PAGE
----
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Some Covid Links

Ivor Cummins talks with James Linden about Covid-19 and the deranged response to it. (HT Dan Klein)

Dan Klein has a deep take on humanity’s response to Covid. A slice:

To ignore the ill consequences of frenzy and restrictions is to fall in line with the simplistic intentions heuristic. To do so is irresponsible. To be responsible, one must have regard for the total effect. Coase wrote: “[T]he total effect…in all spheres of life should be taken into account.” The consequences are social, psychological, moral, political, cultural, and spiritual.

Are you minding the ill consequences? Again, some are treated here, here, here, here, here, here, here, and here.

Arnold Kling is correct: governments’ response to Covid is to restrict supply and to subsidize demand. What could go wrong?

J.D. Tuccille rightly decries the hypocrisy of the Covid clerisy. A slice:

That attitude is obvious in Illinois Gov. J.B. Pritzker, whose wife and daughter visited properties in Florida and Wisconsin even as he ordered state residents to stay at home except for “essential” activities. “My official duties have nothing to do with my family,” Pritzker huffed when a reporter called him out about his family’s wanderings. “So I’m not going to answer that question. It’s inappropriate, and I find it reprehensible.”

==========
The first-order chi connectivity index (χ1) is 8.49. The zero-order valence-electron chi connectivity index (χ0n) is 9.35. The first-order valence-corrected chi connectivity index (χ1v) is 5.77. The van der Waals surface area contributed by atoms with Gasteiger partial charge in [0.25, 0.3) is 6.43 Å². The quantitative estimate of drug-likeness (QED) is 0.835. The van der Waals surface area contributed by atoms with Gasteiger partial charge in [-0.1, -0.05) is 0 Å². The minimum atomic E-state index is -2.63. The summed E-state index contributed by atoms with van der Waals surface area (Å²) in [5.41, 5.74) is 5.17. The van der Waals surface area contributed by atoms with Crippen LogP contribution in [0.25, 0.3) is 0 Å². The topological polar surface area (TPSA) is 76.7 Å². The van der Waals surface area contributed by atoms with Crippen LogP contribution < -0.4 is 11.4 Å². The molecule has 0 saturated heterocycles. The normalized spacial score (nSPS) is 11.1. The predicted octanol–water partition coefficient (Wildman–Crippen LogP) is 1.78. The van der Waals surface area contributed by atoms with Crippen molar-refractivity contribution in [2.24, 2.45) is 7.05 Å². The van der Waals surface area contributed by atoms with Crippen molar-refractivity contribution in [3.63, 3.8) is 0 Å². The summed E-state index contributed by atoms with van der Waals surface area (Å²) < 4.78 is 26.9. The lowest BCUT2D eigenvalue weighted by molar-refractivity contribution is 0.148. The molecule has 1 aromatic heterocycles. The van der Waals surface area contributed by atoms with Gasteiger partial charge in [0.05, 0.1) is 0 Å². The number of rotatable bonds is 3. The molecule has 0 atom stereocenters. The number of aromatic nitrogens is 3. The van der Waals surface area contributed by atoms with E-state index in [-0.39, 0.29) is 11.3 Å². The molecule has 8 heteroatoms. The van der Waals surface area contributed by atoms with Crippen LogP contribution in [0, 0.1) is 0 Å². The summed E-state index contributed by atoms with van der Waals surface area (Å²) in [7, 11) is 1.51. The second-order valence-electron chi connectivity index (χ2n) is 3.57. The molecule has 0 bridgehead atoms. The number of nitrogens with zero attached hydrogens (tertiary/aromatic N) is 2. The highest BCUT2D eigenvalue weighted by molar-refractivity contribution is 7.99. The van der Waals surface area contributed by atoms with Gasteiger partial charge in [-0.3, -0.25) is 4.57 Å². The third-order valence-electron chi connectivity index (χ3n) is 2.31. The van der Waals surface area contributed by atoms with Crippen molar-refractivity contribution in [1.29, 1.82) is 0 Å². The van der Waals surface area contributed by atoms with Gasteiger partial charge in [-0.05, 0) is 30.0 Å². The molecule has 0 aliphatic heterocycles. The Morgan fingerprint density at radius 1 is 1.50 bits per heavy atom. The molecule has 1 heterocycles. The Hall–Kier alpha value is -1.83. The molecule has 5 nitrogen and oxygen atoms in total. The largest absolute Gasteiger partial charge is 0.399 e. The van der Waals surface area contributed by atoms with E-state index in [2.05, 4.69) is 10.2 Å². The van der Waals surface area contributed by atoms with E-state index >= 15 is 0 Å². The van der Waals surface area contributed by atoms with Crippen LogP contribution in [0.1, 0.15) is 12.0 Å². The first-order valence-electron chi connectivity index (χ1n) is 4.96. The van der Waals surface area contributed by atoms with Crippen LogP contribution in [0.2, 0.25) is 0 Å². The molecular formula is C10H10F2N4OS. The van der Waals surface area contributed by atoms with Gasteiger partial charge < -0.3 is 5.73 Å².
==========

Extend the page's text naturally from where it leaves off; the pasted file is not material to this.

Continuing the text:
Reprehensible might more accurately describe government officials who penalize the common folk for behavior in which they themselves indulge. The word also could be applied to officials and hangers-on who try to leverage their positions for special advantage.

Also rightly decrying the hypocrisy of the Covid clerisy is Douglas Murray. A slice:

Since being outed for his hypocrisy [CA governor Gavin] Newsom has made a public apology of the predictable kind. He seems to be hoping that people will forgive his actions because of a miscalculation by him about the precise size of the gathering. He claimed that when sitting down at the table he realised that “it was a little larger group than I had anticipated. And I made a bad mistake. Instead of sitting down I should have stood up”. He acknowledged that the “spirit” of what he was telling everyone else to do had been broken.

And he also acknowledged that what he was “preaching” all the time had been contradicted “because I need to preach as well as practise”. It is questionable whether a politician should be into any sort of “preaching” at all, let alone preaching an ideal they then self-confessedly cannot live up to. But more than any other Covid scandal so far, Newsom’s lobbyist supper is deeply telling about a divide which is emerging between rulers and ruled.